Press Briefing Notes
Spokesperson: Chris Lom
1. IOM Airlifts 915 Stranded Ethiopian Migrants from Yemen, But Thousands Remain
2. Regional Mixed Migration Committee for Horn of Africa and Yemen Meets in Djibouti
IOM Airlifts 915 Stranded Ethiopian Migrants from Yemen, But Thousands Remain – An IOM-charter flight carrying 275 stranded Ethiopian migrants from Yemen to the Ethiopian capital Addis Ababa will leave Al-Hodeida airport on Tuesday (25/9/12.)
The flight, which was funded by a USD 2.1 donation from the Netherlands, follows two other Dutch-funded charters on Tuesday and Wednesday (18 & 19/9) of this week carrying another 551 migrants. A third charter, carrying 89 medical cases and victims of trafficking, funded by the USA, left Yemen earlier this month.
The returnees represent less than a quarter of some 4,000 near destitute Ethiopians currently living in the open in and around Yemen’s northwestern town of Haradh. All of them became stranded there after trying and failing to cross into Saudi Arabia in search of jobs.
IOM’s limited funding means that the most vulnerable, including women, children, the elderly and unaccompanied minors, are given priority on the flights back to Ethiopia.
IOM has a migrant response centre in Haradh designed to house up to 150 people. It is currently providing shelter to some 350 of mostly sick and infirm migrants.
The vast majority of the migrants leave poverty-stricken lives in Ethiopia in search of jobs in the Gulf. They embark on a dangerous journey through the Horn of Africa, across the Gulf of Aden and through conflict-ridden Yemen, with the help of smuggling networks.
Those lucky enough to survive the journey often find themselves stranded and destitute at the Saudi Arabian border, unable to progress further. The most vulnerable, including women and unaccompanied minors, live at risk of kidnap, exploitation and assault by smugglers and criminal gangs.
IOM medical staff at the border also report widespread health problems caused by lack of food, poor sanitation and sleeping in the open. Casualties arising from gunshots and landmines are also rising.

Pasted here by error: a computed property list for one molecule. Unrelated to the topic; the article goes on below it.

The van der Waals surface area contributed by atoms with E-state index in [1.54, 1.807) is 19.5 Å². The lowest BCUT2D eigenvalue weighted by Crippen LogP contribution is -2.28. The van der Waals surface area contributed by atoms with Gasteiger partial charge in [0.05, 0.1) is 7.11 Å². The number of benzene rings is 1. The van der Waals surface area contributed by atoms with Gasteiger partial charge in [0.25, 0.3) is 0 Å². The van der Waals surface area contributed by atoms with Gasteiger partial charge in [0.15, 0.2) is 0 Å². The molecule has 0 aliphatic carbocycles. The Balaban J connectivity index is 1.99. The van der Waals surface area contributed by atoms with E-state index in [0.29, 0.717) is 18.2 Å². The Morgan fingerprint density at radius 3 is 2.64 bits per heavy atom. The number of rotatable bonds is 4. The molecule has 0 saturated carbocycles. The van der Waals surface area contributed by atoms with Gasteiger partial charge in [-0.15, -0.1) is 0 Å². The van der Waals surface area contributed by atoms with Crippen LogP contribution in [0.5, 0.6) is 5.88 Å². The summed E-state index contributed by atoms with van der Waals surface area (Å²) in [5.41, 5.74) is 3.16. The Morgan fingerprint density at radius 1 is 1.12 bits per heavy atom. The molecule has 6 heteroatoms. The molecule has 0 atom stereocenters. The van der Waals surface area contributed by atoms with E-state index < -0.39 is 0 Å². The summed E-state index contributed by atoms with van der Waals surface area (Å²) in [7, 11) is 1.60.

Since 2010 IOM has provided urgent medical assistance to over 35,031 Ethiopian migrants stranded in Yemen, and has helped over 9,000 of them to return home from Yemen.
But demand for urgent return assistance far outstrips the number of flights that IOM can provide. IOM Haradh staff say that at any given time there are up to 1,000 migrants asking for help to return to Ethiopia.
Meanwhile, the number of irregular migrants from the Horn of Africa arriving in Yemen continues to rise. According to UNHCR, 63,800 Ethiopians and Somalis arrived in Yemen by sea in the first seven months of this year, up from 48,700 in 2011. The proportion of Ethiopian migrants also rose. In 2011, a total of 103,000 Ethiopian and Somalis arrived, up from 53,000 recorded in 2010.
For further information, please contact Dr Teresa Zakaria at IOM Yemen, Email: email@example.com or Lilian Ambuso, Email: firstname.lastname@example.org
2- Regional Mixed Migration Committee for Horn of Africa and Yemen Meets in Djibouti – The Regional Committee on Mixed Migration for the Horn of Africa and Yemen will hold its second meeting in Djibouti on 23- 24 September 2012.
The meeting, which will be hosted by Djibouti and organized by IOM, follows an earlier event held in Addis Ababa in December 2011 and will include member government delegations from Djibouti, Ethiopia, Somaliland, Puntland and Yemen.
Egypt, Eritrea and Saudi Arabia will also attend as observer states, together with representatives from the donor community, IGAD, the AU, UNHCR and NGOs.
The meeting aims to improve collaboration between governments in the Horn of Africa and Yemen, and their international partners, to improve the condition of migrants, save lives and more effectively manage migration in the region.
Participants will review progress on 2011 recommendations relating to rescue at sea, smuggling and trafficking, and the role of Migration Response Centers (MRCs) operating in the region. They will also assess the situation of migrant health and examine ways to extend medical services to migrants.
The Horn of Africa has unique migration challenges. Every month thousands of irregular migrants and asylum seekers attempt to cross borders to escape conflict, drought and economic difficulties. In the process, many regularly perish or disappear.
In the first seven months of 2012, 63,800 migrants arrived in Yemen from the Horn of Africa – a 30% increase from the same period in 2011. If the trend continues, 2012 may be the highest number of migrant arrivals yet recorded.
Migrants make the journey from their places of origin in the Horn of Africa through Puntland and Somaliland to Djibouti and across the Gulf of Aden to Yemen and the Gulf States.
For more information please contact Craig Murphy at IOM Nairobi, Email: email@example.com,